Application of S-LCA: From artisanal mining to complex products
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Application of S-LCA: From artisanal mining to complex products

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Lecture by Siddharth Prakash at the workshop on Practical Aspects of Social Life Cycle Assessment, Berlin, 25.05.2012

Lecture by Siddharth Prakash at the workshop on Practical Aspects of Social Life Cycle Assessment, Berlin, 25.05.2012

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Application of S-LCA: From artisanal mining to complex products Application of S-LCA: From artisanal mining to complex products Presentation Transcript

  • Application of S-LCA: From artisanal mining tocomplex products © B.Litsani 2010 © http://www.teluglobe.com/inthenews/business © Öko-Institut 2010Siddharth Prakash, Öko-Institut e.V.Berlin, 25.05.2012Workshop: Practical Aspects of Social Life Cycle Assessment
  • Contents- Introduction Öko-Institut e.V.- Example 1: Cobalt Mining in D.R.Congo- Example 2: Notebook Production in China- Example 3: E-Waste Management in Ghana- Methodological Approach- Methodological Lessons- Conclusions
  • Introduction Öko-InstitutThe Öko-Institut is a leading European research and consultancy institutionworking for a sustainable future. It is a value driven non-profit-organisation andemploys more than 140 staff at three locations: Freiburg, Darmstadt and Berlin.Annually, Öko-Institut carries out about 200 national & international projects.The Öko-Institut specializes in following areas:• Chemicals Management & Technology Assessment• Energy & Climate• Nuclear Engineering & Facility Safety• Sustainable Consumption, Mobility, Resource Economy & Enterprises• Environmental Law, Policy & Governance• Agriculture and Biodiversity
  • Example 1: Cobalt Mining in D.R.CongoSocial Impacts of artisanal cobalt mining in Katanga,Democratic Republic of Congo, Öko-Institut e.V., 2011
  • Example 2: Notebook production in ChinaSocial impacts of the production of notebook PCs,Öko-Institut e.V., 2006 Scope of the study
  • Example 3: E-Waste Management in GhanaSocio-economic assessment and feasibility study onsustainable e-waste management in Ghana,Öko-Institut e.V., 2010
  • Methodological Approach Definition of goal & scope of the study Definition of system boundaries  Selection of life cycle stages  Selection of products, co-products and processes Selection of stakeholder categories to be considered Stakeholder Selection of case-specific subcategories Involvement  In accordance with the goal & scope of the study  In accordance with the stakeholder opinion Social Life Cycle Inventory Social Life Cycle Impact Assessment
  • Methodological ApproachSocial Life Cycle Impact Assessment Cobalt mining, DRC Notebook production, China E-Waste, Ghana Employment 67,000 – 108,000 (ASM) 50,000 – 75,000 (Assembly) 20,000 – 30,000 Working Hours ~ 208 - 236 h per month ~ 192 - 330 h per month ~ 210 - 360 h per month Child labour Yes, 28% of total work force No Yes Remuneration ~ 84 – 140 US$ ~ 109 – 130 US$ ~ 70 – 280 US$ Freedom of Informal sector; No Informal sector, cooperatives association & right cooperatives present, but present, which seem to to collective mostly uneffective represent the interests of their bargaining members Emploment security No Short-term contract No …..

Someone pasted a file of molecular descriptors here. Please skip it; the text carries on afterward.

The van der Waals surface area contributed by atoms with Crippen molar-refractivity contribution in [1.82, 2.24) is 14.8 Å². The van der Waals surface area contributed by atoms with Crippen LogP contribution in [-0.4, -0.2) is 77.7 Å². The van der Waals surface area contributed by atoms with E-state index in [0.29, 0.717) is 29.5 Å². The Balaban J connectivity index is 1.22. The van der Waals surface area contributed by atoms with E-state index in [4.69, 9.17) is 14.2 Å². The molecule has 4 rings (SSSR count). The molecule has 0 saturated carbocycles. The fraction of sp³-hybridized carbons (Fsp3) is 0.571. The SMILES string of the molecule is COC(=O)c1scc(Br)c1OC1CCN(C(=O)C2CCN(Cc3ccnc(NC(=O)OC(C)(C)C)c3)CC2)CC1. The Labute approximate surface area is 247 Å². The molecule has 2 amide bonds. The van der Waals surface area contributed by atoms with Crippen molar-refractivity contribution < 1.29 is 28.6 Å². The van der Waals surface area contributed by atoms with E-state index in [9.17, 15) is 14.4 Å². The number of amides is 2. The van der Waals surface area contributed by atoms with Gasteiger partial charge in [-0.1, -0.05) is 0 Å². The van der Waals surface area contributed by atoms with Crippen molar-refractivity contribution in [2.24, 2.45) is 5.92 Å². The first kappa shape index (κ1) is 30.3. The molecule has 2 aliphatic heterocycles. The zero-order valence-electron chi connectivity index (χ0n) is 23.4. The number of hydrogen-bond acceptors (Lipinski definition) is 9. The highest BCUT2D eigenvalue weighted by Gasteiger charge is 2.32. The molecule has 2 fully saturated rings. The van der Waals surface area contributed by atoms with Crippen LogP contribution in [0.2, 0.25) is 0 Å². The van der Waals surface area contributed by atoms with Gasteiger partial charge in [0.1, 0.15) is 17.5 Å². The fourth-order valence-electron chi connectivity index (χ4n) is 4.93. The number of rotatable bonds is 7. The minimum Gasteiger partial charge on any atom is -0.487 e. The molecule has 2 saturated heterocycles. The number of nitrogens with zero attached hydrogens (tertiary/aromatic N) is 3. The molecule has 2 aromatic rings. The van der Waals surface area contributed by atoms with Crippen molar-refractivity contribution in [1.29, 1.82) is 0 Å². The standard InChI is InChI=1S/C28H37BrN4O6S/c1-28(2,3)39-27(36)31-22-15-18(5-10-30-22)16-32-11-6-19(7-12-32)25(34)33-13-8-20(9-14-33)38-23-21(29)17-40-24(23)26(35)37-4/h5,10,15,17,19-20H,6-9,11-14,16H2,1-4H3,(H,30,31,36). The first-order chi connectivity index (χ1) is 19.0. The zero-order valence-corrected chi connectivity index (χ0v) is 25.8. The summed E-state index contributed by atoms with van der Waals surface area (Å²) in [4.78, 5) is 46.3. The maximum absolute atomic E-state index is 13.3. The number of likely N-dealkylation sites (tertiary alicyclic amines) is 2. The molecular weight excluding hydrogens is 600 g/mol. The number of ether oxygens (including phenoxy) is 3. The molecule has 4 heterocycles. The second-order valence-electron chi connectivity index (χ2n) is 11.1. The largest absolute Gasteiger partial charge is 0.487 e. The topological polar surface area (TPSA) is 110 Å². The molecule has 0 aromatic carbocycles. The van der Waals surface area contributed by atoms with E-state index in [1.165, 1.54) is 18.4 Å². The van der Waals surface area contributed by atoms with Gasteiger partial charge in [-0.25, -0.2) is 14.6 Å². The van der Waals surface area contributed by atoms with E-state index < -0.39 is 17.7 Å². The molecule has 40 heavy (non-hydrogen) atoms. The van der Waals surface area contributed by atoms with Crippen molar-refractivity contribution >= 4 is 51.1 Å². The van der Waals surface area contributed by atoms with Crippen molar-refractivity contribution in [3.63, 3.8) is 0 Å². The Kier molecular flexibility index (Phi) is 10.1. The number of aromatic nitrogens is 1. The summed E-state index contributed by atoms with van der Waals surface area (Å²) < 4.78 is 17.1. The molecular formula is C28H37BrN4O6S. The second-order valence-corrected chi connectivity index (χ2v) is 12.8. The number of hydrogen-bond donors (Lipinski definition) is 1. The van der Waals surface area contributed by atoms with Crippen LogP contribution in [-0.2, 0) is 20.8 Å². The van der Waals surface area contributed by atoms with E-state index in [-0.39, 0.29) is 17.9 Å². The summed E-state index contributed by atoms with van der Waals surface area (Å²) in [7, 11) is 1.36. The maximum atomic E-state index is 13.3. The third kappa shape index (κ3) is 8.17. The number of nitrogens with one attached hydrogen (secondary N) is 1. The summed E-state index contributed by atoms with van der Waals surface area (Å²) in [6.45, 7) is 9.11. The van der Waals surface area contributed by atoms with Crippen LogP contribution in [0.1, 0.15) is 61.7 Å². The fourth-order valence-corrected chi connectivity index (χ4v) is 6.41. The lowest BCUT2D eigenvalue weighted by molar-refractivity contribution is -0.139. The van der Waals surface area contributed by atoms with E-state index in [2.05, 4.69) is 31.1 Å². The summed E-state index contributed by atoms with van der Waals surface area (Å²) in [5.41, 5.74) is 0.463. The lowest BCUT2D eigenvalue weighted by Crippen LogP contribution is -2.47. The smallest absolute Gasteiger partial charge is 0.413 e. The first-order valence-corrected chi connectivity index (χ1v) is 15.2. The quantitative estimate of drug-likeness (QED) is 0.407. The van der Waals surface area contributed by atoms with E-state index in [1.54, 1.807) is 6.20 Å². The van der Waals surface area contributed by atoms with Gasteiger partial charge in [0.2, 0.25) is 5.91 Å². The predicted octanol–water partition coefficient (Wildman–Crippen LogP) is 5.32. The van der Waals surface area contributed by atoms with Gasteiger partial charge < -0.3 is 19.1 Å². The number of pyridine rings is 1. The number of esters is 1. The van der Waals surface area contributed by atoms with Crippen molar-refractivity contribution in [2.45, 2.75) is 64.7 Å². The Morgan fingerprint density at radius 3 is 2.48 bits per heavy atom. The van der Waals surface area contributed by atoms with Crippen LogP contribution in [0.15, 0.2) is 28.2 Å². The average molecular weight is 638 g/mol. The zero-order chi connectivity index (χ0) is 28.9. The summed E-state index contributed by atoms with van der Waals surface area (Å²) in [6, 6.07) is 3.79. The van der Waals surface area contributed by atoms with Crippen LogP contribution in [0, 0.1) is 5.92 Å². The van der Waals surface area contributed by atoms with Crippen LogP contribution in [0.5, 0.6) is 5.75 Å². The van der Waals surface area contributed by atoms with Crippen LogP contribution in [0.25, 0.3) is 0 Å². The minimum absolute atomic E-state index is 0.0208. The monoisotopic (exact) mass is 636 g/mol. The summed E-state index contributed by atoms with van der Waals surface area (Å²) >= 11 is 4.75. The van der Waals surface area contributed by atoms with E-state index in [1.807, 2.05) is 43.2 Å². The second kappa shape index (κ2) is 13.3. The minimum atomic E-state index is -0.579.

• Methodological ApproachSocial Life Cycle Impact Assessment, e.g. cobalt mining
  • Methodological ApproachSocial Life Cycle Impact Assessment - Quantitative & qualitative data - Quantitative data, only if possible and feasible - Aggregation & characterization factors not applied
  • Methodological lessons It is justified to select a part of the product life cycle to implement the S-LCA framework (in accordance with the goal & scope) A major advantage of using S-LCA can be attributed to the organisation of its structural elements  Focus beyond “Workers” Considering the dynamics of social events and impacts, the best option to conduct a S-LCA would be at the level of sub-categories Attempts to carry out impact assessment at the level of impact categories bear the risk of relativizing social impacts measured at the level of sub-categories. At the same time, such attempts pose serious ethical questions regarding balancing positive and negative social impacts within one impact category Even though theoretically, it might be possible to work at the level of impact categories, formulation of measures to improve social impacts still have to be done at the level of sub-categories. Local civil society organisations will not accept resource-intensive methodological approaches
  • Conclusions S-LCA methodology should be used to generate a better understanding of life cycle related issues, its hot spots, and cause and effect chains S-LCA should generally be used to prepare strategic decisions and to identify sustainability opportunities and optimization avenues, and not to perform any absolute evaluation. S-LCA should be accompanied by intensive stakeholder participation in order to address prevailing normative disparities and conflicts among various interest groups, cultures and (world) regions as well as changing social values. A big advantage of S-LCA methodology is its use in action- oriented decision making; both at the level of enterprise as well as policy. For such an objective, analysis of social impacts at the level of sub-categories is not only efficient in terms of time & resources, but it also leaves much less room for error and misinterpretations of social situations.
  • Contact:Siddharth PrakashEmail: s.prakash@oeko.dePhone: ++49 (0)761 4529544Fax: ++49 (0)761 4529588Web: www.oeko.de www.prosa.org